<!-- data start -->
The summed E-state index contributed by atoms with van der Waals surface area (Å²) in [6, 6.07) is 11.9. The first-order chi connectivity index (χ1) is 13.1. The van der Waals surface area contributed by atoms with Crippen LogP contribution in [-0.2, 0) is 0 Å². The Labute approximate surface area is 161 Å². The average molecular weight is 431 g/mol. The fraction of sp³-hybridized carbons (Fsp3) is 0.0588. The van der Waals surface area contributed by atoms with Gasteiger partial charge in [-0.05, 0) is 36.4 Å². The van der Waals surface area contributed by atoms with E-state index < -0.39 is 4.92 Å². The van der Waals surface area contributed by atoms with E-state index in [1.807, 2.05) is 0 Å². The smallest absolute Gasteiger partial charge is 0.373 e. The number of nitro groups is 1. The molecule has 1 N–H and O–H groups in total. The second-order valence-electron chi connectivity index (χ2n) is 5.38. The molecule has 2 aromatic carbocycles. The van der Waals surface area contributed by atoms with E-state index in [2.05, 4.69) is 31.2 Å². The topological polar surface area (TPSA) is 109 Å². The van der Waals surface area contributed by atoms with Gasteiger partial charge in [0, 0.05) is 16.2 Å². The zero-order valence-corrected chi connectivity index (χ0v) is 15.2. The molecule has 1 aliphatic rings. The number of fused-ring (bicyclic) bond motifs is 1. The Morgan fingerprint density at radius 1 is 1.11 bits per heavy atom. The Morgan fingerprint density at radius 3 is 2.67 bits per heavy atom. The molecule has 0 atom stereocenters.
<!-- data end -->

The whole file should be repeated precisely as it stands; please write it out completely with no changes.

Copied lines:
The summed E-state index contributed by atoms with van der Waals surface area (Å²) in [6, 6.07) is 11.9. The first-order chi connectivity index (χ1) is 13.1. The van der Waals surface area contributed by atoms with Crippen LogP contribution in [-0.2, 0) is 0 Å². The Labute approximate surface area is 161 Å². The average molecular weight is 431 g/mol. The fraction of sp³-hybridized carbons (Fsp3) is 0.0588. The van der Waals surface area contributed by atoms with Gasteiger partial charge in [-0.05, 0) is 36.4 Å². The van der Waals surface area contributed by atoms with E-state index < -0.39 is 4.92 Å². The van der Waals surface area contributed by atoms with E-state index in [1.807, 2.05) is 0 Å². The smallest absolute Gasteiger partial charge is 0.373 e. The number of nitro groups is 1. The molecule has 1 N–H and O–H groups in total. The second-order valence-electron chi connectivity index (χ2n) is 5.38. The molecule has 2 aromatic carbocycles. The van der Waals surface area contributed by atoms with E-state index in [2.05, 4.69) is 31.2 Å². The topological polar surface area (TPSA) is 109 Å². The van der Waals surface area contributed by atoms with Gasteiger partial charge in [0, 0.05) is 16.2 Å². The zero-order valence-corrected chi connectivity index (χ0v) is 15.2. The molecule has 1 aliphatic rings. The number of fused-ring (bicyclic) bond motifs is 1. The Morgan fingerprint density at radius 1 is 1.11 bits per heavy atom. The Morgan fingerprint density at radius 3 is 2.67 bits per heavy atom. The molecule has 0 atom stereocenters.